One of the best kept secrets
in the world of Japanese trains
, the 青春１８きっぷ Seishun jûhachi kippu
, or Seishun 18 Ticket, gives you five unlimited one-day passes on the JR
network for ¥11,500. That means you can go anywhere in the entire stinking country
for less than $30 one-way, as long as you finish your travel within a day. You can buy it at any Green Window
in any JR station.
"So what's the catch?" Well, there are a few. First of all, it's only sold during vacation periods in the spring, summer, and winter (its name literally means "youth ticket," but anybody of any age is allowed to use it), and you can't use the ticket outside of the season you buy it. That said, you can't use a Seishun 18 ticket on the Shinkansen, or on any other limited express train. You also can't use it on sleeper trains, or for first-class seats. You can use it on rapid service trains that require reservations, but you have to purchase a reservation separately. All other rapid service and local trains are fair game. The other main catch is that a "day," in this definition, is a period between 12:00 AM and 11:59 PM. So if you get on a train at 11 PM and get off at 1 AM, you've used up two days' worth of tickets.
Now here are some bonuses. First of all, if you're travelling with four of your friends, you can all split a single Seishun 18 at the same time. Or you can travel with one friend for a day, and two friends for another day, or whatever. There are no restrictions on how many people can use the ticket, as long as it is only used for five man-days of travel. And once you start traveling on a fifth of a ticket, you can use that fifth to get on and off as many times as you want to until midnight (if you want to get food, do some sightseeing, etc).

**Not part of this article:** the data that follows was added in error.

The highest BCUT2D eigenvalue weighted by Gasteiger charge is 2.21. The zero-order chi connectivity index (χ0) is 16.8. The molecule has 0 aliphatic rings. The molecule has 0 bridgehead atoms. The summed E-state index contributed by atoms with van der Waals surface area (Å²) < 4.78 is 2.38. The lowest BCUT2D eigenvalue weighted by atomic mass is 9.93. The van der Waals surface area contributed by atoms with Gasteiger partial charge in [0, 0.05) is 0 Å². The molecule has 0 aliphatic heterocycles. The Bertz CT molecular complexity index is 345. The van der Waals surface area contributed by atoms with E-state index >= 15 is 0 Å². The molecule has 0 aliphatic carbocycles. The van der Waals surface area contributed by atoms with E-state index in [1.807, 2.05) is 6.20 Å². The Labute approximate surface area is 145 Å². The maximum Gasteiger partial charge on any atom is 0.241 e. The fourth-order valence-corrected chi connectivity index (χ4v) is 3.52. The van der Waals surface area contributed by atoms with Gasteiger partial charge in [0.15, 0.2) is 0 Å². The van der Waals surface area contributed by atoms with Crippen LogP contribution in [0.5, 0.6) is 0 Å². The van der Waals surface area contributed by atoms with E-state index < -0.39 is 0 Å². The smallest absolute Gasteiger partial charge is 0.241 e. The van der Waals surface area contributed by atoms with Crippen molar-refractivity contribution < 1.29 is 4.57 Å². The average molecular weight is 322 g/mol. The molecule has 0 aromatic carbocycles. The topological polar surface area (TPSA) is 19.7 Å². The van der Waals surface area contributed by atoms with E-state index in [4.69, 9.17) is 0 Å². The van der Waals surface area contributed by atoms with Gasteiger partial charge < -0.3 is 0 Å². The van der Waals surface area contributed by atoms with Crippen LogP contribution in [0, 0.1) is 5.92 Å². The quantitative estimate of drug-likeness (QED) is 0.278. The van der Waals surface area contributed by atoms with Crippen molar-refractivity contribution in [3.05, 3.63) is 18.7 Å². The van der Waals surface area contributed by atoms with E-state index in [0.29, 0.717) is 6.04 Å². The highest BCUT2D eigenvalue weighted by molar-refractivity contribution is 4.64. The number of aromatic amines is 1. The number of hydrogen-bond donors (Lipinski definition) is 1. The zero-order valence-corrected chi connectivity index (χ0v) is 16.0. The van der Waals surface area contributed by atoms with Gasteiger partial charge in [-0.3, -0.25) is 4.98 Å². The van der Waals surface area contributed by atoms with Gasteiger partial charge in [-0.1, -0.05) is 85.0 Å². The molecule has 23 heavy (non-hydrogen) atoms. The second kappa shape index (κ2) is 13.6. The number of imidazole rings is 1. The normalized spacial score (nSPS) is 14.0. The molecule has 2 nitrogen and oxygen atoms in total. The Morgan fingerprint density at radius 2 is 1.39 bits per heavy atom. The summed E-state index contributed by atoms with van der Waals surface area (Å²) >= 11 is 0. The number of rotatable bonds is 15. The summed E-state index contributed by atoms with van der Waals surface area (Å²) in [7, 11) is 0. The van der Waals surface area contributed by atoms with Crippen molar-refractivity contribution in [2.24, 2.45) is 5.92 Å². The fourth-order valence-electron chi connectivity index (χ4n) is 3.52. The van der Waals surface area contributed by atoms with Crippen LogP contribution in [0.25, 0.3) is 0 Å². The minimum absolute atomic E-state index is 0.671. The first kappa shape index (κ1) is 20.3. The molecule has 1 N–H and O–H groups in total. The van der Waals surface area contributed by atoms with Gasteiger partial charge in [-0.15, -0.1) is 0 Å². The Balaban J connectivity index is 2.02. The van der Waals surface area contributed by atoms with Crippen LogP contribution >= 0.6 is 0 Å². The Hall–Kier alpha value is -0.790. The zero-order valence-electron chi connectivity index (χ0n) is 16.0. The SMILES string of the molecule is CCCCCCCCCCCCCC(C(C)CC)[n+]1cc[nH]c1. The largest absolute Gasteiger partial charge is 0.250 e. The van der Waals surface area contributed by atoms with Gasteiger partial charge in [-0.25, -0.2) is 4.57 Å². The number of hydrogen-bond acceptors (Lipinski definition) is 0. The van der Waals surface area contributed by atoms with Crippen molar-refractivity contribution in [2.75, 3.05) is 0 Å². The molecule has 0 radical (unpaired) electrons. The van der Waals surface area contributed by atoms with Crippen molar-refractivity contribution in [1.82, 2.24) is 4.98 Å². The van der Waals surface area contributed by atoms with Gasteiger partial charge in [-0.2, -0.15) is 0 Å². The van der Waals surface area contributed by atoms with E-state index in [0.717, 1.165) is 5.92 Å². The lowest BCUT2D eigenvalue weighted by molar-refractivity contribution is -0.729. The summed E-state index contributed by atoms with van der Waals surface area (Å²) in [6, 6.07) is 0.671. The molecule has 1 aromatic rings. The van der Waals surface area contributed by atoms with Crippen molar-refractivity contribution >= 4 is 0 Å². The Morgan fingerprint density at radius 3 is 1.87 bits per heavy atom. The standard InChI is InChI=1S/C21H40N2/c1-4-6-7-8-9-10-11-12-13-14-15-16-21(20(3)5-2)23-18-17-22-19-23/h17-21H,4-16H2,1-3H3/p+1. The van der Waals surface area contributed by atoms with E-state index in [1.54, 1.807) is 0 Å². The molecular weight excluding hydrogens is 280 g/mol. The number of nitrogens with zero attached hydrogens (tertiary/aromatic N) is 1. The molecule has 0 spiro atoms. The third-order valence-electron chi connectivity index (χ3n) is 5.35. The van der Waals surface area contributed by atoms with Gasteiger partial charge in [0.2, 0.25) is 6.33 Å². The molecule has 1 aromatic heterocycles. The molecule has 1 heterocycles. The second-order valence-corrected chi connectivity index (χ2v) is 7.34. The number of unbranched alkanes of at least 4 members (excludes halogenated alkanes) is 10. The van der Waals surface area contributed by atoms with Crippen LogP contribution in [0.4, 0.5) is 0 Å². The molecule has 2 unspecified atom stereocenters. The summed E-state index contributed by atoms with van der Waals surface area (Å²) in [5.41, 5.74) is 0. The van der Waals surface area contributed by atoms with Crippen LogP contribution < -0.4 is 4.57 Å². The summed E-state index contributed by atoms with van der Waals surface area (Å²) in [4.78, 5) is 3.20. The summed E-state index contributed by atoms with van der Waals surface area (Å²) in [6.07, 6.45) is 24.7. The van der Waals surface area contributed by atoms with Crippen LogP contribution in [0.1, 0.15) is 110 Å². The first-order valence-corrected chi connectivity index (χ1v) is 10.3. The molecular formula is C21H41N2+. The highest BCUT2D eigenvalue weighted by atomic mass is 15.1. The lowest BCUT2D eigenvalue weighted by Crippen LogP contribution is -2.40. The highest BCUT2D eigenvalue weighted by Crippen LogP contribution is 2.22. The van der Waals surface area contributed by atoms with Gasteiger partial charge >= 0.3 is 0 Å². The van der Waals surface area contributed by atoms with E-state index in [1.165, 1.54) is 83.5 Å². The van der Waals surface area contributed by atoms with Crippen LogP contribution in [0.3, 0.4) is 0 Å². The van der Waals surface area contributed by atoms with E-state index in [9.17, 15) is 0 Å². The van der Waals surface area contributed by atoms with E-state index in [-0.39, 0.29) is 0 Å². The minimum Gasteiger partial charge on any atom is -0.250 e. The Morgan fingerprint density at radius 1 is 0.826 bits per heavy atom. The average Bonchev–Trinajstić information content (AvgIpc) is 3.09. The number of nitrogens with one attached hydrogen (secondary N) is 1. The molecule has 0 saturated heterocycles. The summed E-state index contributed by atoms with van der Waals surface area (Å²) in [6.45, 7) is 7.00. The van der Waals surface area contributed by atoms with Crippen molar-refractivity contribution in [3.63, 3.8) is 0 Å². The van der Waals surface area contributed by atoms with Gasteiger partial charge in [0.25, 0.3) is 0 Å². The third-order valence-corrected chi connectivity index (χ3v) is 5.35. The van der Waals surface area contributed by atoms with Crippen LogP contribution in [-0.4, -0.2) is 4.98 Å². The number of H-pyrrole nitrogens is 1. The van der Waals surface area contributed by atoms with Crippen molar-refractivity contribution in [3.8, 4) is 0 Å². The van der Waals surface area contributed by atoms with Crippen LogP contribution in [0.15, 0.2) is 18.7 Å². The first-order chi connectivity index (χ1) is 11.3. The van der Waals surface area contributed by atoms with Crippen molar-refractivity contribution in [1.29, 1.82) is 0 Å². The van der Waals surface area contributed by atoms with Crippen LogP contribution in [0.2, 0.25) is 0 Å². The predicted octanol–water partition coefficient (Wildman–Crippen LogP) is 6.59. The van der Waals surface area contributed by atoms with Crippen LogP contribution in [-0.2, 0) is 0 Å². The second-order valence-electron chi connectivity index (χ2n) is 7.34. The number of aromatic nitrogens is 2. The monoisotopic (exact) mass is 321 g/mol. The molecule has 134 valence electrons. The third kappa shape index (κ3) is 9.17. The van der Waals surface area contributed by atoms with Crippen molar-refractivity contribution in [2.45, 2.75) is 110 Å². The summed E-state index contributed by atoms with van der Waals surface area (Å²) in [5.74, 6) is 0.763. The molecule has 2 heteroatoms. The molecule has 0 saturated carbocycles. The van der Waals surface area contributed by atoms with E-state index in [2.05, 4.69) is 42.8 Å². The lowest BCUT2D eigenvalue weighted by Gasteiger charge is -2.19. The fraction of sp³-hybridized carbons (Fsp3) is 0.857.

The most popular use for the Seishun 18 is the Moonlight Nagara train, an overnight rapid service train which leaves Tokyo Station at 11:43 PM and arrives in Ogaki (about an hour away from Kyoto) at 6:55 AM, stopping in Odawara and Nagoya along the way. Seishunology majors board the train at Yokohama at 12:10 AM, then ride to Ogaki and transfer to a regular daytime train for the rest of their westward journey. When going east toward Tokyo, the date changes at Anjo, about 30 minutes east of Nagoya, so the journey will use two Seishun 18's.
A slightly easier, if slower, way to get around Japan with the Seishun 18 is to travel during the day. Here are some rough travel times, in hours, for regular train trips starting in Tokyo:
Kofu - 2.5 (Chuo line)
Nagano - 6 (Chuo line)
Nagoya - 6 (Tokaido line)
Sendai - 6.5 (Tohoku line)
Kyoto - 8.5 (Tokaido line)
Osaka - 9 (Tokaido line)
Morioka - 11 (Tohoku line)
Okayama - 12 (Tokaido and Sanyo lines)
Hiroshima - 15 (Tokaido and Sanyo lines)
Aomori - 16 (Tohoku line)
Fukuoka - 20 (Tokaido and Sanyo lines)
You'll have to connect several times, and budget your time while keeping in mind that most lines are only in operation from 5 AM to midnight. Going to Hokkaido or Kyushu from Tokyo in one day is pretty much out of the question: you'll have to buckle down and buy an airplane or Shinkansen ticket. (and don't even ASK about Okinawa)
For more information on the Seishun 18 and its use, visit http://www.geocities.com/TheTropics/Cove/5750/tips.html (Engrish) or http://red.sakura.ne.jp/~matsu-station (Japanese).